Blue Tit (Parus caeruleus)

Blue Tit (Parus caeruleus) in IrelandThe blue tit is one of Ireland’s smallest and most attractive birds. Its distinctive cobalt crown, blue and yellow plumage, white cheek patches and black eye-stripe are unmistakable as it hops acrobatically from branch to branch in search of insect larvae, or hangs upside down at the garden peanut feeder.

Ireland’s commonest tit species, the blue tit is found all over the country and can be seen all year around in all kinds of habitats. They have a wingspan of 12 to 14 centimetres (4.7 to 5.5 inches), are about 12cm (4.7 inches) long and weigh about 11 grams (0.4 of an ounce).

Originally a woodland bird specialised to feed acrobatically at the very tips of branches in the tree canopy, they have adapted well to man-made habitats and regularly visit gardens, putting their woodland agility to good use claiming their share of the tasty rewards available at garden bird-feeders. A blue tit’s natural diet consists of a remarkable diversity of foodstuffs, including insect larvae, spiders, oak buds and moss spore cases. In the garden they will eat almost any scraps that are put out, and are the only tits that regularly eat bread.

Woodland blue tits regularly commute to nearby towns in times of food shortage or bad weather to take advantage of the plentiful supply of food at garden bird tables. More than 1,000 individuals may pass through a single garden in a year, even though it is unusual to see more than six or so at any one time.

Nesting takes place in April and May, when the female will lay a clutch of 7-12 eggs in a feather-lined nest of moss and grass built in a tree-hole or wall cavity. Blue tits readily use artificial nest-boxes, and are probably the most common occupiers of such boxes in Ireland. Both the timing of egg-laying and clutch size are thought to be related to the abundance of moth caterpillars in any given year, giving the tits the best possible chance of rearing a successful brood. The eggs are incubated for 12 to 16 days, during which time the male will feed the female on the nest. Once the chicks hatch both parents are kept busy providing a steady stream of food for hungry mouths.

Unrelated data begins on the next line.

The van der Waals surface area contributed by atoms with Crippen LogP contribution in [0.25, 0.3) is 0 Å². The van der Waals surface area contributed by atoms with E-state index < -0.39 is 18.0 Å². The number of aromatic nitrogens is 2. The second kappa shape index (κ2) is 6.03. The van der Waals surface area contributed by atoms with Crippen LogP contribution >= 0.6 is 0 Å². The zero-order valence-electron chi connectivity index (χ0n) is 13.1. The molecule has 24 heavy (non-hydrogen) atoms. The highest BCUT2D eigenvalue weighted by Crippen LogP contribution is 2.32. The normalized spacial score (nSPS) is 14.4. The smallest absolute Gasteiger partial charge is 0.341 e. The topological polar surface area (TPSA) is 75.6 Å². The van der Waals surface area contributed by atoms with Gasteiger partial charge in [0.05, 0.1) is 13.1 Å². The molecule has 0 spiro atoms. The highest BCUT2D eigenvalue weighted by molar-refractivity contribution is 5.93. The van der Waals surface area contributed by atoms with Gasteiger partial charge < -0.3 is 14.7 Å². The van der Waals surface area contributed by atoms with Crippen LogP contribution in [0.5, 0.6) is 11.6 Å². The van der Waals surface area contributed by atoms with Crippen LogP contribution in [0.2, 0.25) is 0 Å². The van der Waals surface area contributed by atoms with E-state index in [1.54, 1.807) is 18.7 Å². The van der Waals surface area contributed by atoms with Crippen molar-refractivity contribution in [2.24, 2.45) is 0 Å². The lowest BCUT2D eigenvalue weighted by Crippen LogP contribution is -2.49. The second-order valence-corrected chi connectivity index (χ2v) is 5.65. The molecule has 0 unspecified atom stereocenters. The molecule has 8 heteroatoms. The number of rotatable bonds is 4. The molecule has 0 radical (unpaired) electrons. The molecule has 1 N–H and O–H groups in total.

The young birds fledge after about 15 to 23 days at which time they resemble smaller, paler versions of their parents with a distinct yellow cast to all of their plumage. Elsewhere in their range blue tits have been known to rear two broods in a single year, although this is very rare in Ireland.

Mortality among blue tits is high. From a family group of two adults and ten young in early summer only one adult and one young bird will typically survive to breed the following year.

Despite this high mortality the blue tit is abundant and widespread throughout Europe, only absent from northern Scandinavia. Populations are generally believed to be stable, with little recorded fluctuation in either distribution or density. There are an estimated 1,000,000 breeding pairs of blue tit in Ireland, with a further 3,300,000 pairs breeding in Britain.

About Calvin Jones

Calvin Jones is a freelance writer, author, birder and lifelong wildlife enthusiast. He is founder and managing editor of IrelandsWildlife.com. He is also the tour leader and wildlife guide on our West Cork based Discover Wildlife tours.
Calvin is also co-author of bestselling digital marketing titles and offers digital business consulting services and training through Digital Marketing Success

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